JunipersTrees.com - How
to grow Junipers: cultivation.
The cultivation of Junipers
is no doubt a wide and detailed subject area, but to keep
it simple and provide an easy method that the inexperienced
gardener can readily use we provide the techniques we
have successfully used in England for growing junipers.
Note: The information on this
page is based on personal experience of growing junipers
in England, and no guarantees of success or otherwise can
be given if you follow this advice. Your experiences, climate
and garden situation may be different, and you are responsible
for your own successes or failures.
The cultivational requirements of junipers are minimal,
however there are certain conditions they must avoid if
they are to thrive. Probably the most important of these
is boggy or saturated soil. Junipers need well-drained
soil. If your soil is heavy deeply-dig in several buckets
of gravel or grit (or both) into the area where you are
going to plant a juniper. When planting incorporate organic
matter (such as leaf mould, old well-rotted manure or
garden compost) into the bottom of the hole and mix with
the soil taken from the hole.
Generally speaking, Junipers will grow in acid or alkaline
soil, but some plants that look good with them - and sometimes
grow with them in the wild - such as rhododendrons and
heathers, will not. Such plants require an acidic soil.
You can help to change the ph of your soil by using
products such as:
First thoroughly water the
juniper in its container, unless it is already very moist.
In the open ground prepare the surrounding soil as described
above, then dig a hole for the root ball which is generous.
Do not try to save labour by digging a hole that is
barely big enough, this will usually give unsatisfactory
results once the juniper starts to grow. Incorporate some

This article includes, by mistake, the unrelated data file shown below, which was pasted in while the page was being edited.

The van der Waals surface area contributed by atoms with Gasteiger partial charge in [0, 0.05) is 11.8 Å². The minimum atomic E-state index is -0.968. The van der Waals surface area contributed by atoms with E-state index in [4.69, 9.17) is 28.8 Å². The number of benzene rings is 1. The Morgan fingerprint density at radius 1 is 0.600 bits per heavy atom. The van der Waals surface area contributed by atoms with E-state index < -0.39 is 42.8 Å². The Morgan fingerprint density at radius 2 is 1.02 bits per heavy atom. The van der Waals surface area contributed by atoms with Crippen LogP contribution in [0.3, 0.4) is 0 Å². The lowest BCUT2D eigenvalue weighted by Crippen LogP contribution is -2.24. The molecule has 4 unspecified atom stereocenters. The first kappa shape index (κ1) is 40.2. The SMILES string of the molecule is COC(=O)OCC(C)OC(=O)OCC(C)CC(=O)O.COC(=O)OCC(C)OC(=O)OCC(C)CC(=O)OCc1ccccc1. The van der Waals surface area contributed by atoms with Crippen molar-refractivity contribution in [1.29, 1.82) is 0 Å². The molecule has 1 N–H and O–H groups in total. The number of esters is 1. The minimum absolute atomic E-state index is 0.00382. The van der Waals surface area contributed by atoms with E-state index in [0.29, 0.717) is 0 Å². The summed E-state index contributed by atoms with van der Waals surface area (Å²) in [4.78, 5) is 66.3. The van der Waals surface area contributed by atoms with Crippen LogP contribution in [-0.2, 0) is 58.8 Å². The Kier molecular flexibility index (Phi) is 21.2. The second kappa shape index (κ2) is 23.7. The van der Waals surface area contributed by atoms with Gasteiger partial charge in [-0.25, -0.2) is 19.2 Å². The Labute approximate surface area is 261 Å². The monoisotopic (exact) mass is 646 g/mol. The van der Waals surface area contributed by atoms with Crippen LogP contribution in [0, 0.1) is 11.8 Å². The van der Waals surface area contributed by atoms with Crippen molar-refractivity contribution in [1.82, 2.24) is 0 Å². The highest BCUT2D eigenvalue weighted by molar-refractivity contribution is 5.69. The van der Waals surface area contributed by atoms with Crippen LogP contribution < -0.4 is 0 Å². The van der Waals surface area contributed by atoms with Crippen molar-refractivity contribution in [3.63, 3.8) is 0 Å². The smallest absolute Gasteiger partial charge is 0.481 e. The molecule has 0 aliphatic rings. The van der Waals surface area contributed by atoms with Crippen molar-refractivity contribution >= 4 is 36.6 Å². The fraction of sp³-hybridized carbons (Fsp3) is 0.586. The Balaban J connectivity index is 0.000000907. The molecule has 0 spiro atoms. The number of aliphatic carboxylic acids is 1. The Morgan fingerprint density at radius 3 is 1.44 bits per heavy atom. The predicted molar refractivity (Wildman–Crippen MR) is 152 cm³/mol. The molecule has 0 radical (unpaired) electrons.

organic matter (and extra pea gravel if necessary) then
remove the container from the roots.
Loosen or 'tease out' some
of the longer roots around the bottom of the root ball
to facilitate better contact with the surrounding soil,
and hence better establishment of the plant. Place
the plant in the hole making sure that the soil level
as it was in the pot is at the same level as the surrounding
soil surface, or just below. If it is too deep take the
plant out and add soem more soil; if too high dig the
Fill in around the root ball
with the soil from the hole mixed with some organic matter.
Gently firm with your hands (or feet for big plants) to
remove air pockets - do not stamp the plant into the ground,
it needs to breathe, on the other hand the soil does need
to be reasonably firm. How hard you firm will depend upon
soil texture and moisture content - the wetter and heavier
the soil the less firming will be needed, however some
gentle firming will still be needed.
Keep watered during the first
(and in very dry areas, second) year.
Growing Junipers in Containers
When growing junipers in containers there are some
who use a soil-less compost, and in fact this is the norm
for growing and selling junipers in containers at garden
centres. However, soil-less composts soon lose their nutrients,
they dry out very quickly and blow over in the wind.
Using a soil-based compost
such as the John Innes No. 3 below is much better. However,
soil-based composts can become compacted in containers
after a time, inhibiting free drainage. The best solution
therefore is to mix together soil-based and soil-less
composts to reach a happy medium. The addition of extra
grit and/or sharp sand (not fine builders sand) to the
mix is helpful too.
Pay attention to drainage before
you place the first handfuls of compost into the container
by using broken crocks or stones over the drainage holes
to prevent them clogging with soil. I add some grit or
fine gravel to the bottom of the container as well.
After the first year of growing
in containers your junipers will need feeding. Top dress
in the spring with slow-release plant food like that below.
This can be mixed with compost containing soil for a more
substantial top dressing.
Resources and where to buy:
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Bonsai trees, including junipers, under $30 from Bonsai
Boy of New York.
are Juniper trees?
A scientific look at what juniper trees actually are.
Juniper and Conifer (including Cultivation chapters) Books
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Conifer Cold Hardiness
The Conifer Manual
in the Garden
How to avoid 'design mistakes' and how to use these striking
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however we have found some good ones.
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